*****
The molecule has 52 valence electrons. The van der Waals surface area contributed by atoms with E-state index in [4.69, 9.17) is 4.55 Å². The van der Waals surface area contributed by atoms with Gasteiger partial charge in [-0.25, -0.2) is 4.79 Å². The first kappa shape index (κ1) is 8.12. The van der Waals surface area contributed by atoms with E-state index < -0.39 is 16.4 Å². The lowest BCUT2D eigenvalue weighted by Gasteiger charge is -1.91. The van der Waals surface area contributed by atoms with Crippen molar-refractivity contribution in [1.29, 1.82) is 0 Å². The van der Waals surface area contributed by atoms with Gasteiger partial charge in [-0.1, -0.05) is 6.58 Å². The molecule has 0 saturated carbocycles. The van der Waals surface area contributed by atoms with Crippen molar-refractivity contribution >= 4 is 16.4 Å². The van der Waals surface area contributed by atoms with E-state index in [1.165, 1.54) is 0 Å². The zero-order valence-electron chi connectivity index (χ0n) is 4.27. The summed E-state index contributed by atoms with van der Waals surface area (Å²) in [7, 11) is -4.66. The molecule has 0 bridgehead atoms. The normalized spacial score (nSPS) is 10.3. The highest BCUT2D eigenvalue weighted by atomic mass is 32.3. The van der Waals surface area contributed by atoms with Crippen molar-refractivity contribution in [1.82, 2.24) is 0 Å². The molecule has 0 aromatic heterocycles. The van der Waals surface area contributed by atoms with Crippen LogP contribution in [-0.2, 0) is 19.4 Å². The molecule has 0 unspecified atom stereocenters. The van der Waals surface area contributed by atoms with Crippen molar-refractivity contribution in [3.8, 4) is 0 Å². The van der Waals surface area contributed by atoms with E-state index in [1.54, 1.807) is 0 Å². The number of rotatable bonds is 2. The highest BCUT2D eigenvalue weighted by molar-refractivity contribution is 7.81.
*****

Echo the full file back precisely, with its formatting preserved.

The molecule has 52 valence electrons. The van der Waals surface area contributed by atoms with E-state index in [4.69, 9.17) is 4.55 Å². The van der Waals surface area contributed by atoms with Gasteiger partial charge in [-0.25, -0.2) is 4.79 Å². The first kappa shape index (κ1) is 8.12. The van der Waals surface area contributed by atoms with E-state index < -0.39 is 16.4 Å². The lowest BCUT2D eigenvalue weighted by Gasteiger charge is -1.91. The van der Waals surface area contributed by atoms with Crippen molar-refractivity contribution in [1.29, 1.82) is 0 Å². The van der Waals surface area contributed by atoms with Gasteiger partial charge in [-0.1, -0.05) is 6.58 Å². The molecule has 0 saturated carbocycles. The van der Waals surface area contributed by atoms with Crippen molar-refractivity contribution >= 4 is 16.4 Å². The van der Waals surface area contributed by atoms with E-state index in [1.165, 1.54) is 0 Å². The zero-order valence-electron chi connectivity index (χ0n) is 4.27. The summed E-state index contributed by atoms with van der Waals surface area (Å²) in [7, 11) is -4.66. The molecule has 0 bridgehead atoms. The normalized spacial score (nSPS) is 10.3. The highest BCUT2D eigenvalue weighted by atomic mass is 32.3. The van der Waals surface area contributed by atoms with Crippen molar-refractivity contribution in [1.82, 2.24) is 0 Å². The molecule has 0 aromatic heterocycles. The van der Waals surface area contributed by atoms with Crippen LogP contribution in [-0.2, 0) is 19.4 Å². The molecule has 0 unspecified atom stereocenters. The van der Waals surface area contributed by atoms with Crippen molar-refractivity contribution in [3.8, 4) is 0 Å². The van der Waals surface area contributed by atoms with E-state index in [1.54, 1.807) is 0 Å². The number of rotatable bonds is 2. The highest BCUT2D eigenvalue weighted by molar-refractivity contribution is 7.81.